Sort all the ".dat" files in current directory by column 3 (change it accordingly), and replace the sorted one with original.

for x in *.dat;do sort -k 3 $x >tmp && mv -f tmp $x;done
We normally get tasks in which one has to sort a data file according to some column. For a single file say foo, we would use sort -k 3 foo >tmp && tmp foo The for loop is useful when we have to do it on a number of files.

By: rajarshi
2010-07-07 07:57:37

What Others Think

You can use "-o" option of "sort" command to replace file directly, without using a temporary file. For a single file is: sort -k 3 -o foo foo
lucafaus · 602 weeks and 3 days ago
thanks :-)
rajarshi · 602 weeks and 2 days ago

What do you think?

Any thoughts on this command? Does it work on your machine? Can you do the same thing with only 14 characters?

You must be signed in to comment.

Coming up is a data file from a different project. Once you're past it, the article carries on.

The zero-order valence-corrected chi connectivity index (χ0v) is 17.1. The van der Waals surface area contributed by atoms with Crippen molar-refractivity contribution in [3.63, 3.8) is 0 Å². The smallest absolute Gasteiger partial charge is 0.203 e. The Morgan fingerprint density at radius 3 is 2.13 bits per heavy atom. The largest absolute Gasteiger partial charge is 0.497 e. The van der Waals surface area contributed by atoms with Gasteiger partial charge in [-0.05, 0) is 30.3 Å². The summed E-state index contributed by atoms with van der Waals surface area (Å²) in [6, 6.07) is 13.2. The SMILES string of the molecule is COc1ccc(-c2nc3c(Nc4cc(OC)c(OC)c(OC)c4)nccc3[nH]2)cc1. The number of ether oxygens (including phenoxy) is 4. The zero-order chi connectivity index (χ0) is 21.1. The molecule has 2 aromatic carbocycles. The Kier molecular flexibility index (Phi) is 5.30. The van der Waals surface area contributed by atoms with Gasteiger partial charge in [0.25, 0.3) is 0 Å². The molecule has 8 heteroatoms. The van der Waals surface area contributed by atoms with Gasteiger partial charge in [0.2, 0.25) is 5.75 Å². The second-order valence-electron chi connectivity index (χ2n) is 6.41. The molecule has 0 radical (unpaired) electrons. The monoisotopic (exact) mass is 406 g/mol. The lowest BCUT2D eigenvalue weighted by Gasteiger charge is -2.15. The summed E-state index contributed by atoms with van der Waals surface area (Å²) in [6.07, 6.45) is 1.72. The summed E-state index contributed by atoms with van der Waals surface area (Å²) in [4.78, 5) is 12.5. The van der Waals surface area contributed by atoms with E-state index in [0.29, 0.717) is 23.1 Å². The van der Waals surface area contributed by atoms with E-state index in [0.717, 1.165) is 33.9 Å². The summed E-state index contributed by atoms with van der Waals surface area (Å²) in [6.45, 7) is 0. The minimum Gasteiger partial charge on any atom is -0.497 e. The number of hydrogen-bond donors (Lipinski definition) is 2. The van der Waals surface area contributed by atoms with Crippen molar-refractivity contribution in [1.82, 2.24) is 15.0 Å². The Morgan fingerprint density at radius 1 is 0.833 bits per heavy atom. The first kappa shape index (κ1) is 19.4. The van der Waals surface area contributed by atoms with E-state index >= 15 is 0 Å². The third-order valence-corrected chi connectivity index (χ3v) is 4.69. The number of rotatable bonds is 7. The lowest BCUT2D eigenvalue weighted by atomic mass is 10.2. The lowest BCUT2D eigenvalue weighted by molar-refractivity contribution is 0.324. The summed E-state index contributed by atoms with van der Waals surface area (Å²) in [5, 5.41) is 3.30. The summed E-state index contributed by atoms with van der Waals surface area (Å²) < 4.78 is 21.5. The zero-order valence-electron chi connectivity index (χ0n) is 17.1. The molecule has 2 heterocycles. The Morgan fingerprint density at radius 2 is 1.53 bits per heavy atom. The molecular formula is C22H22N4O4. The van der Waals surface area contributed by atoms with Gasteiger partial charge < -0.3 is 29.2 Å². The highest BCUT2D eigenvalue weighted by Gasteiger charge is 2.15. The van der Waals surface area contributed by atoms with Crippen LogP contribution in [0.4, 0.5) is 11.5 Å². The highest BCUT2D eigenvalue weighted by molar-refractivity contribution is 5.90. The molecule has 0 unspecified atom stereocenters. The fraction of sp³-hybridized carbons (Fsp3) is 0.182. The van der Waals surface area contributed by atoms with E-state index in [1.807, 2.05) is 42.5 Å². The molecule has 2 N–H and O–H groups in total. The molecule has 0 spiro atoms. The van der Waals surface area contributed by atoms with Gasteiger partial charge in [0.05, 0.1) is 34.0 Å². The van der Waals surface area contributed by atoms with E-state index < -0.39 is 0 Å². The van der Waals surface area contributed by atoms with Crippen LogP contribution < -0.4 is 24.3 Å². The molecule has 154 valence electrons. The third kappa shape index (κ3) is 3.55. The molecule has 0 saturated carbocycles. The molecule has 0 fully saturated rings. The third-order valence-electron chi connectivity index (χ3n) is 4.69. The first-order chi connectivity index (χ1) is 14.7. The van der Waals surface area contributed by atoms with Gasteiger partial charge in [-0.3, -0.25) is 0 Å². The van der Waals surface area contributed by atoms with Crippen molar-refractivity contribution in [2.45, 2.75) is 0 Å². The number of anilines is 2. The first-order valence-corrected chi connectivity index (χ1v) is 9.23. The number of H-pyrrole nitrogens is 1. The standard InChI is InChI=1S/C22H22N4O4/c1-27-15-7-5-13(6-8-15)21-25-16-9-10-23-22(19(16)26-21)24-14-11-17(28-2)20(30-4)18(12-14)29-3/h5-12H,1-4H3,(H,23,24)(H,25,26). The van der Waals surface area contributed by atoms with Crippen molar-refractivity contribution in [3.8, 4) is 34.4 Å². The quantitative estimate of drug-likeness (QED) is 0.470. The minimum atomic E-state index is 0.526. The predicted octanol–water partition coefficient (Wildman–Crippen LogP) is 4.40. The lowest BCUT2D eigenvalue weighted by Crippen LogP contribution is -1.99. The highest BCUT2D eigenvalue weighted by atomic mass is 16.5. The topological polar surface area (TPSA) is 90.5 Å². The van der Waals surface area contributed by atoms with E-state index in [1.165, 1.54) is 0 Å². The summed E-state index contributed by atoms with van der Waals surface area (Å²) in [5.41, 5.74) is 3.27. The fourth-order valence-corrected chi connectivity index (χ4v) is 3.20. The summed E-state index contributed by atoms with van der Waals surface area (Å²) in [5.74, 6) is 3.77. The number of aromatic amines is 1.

What's this? is the place to record those command-line gems that you return to again and again. That way others can gain from your CLI wisdom and you from theirs too. All commands can be commented on, discussed and voted up or down.

Share Your Commands

Stay in the loop…

Follow the Tweets.

Every new command is wrapped in a tweet and posted to Twitter. Following the stream is a great way of staying abreast of the latest commands. For the more discerning, there are Twitter accounts for commands that get a minimum of 3 and 10 votes - that way only the great commands get tweeted.


Subscribe to the feeds.

Use your favourite RSS aggregator to stay in touch with the latest commands. There are feeds mirroring the 3 Twitter streams as well as for virtually every other subset (users, tags, functions,…):

Subscribe to the feed for: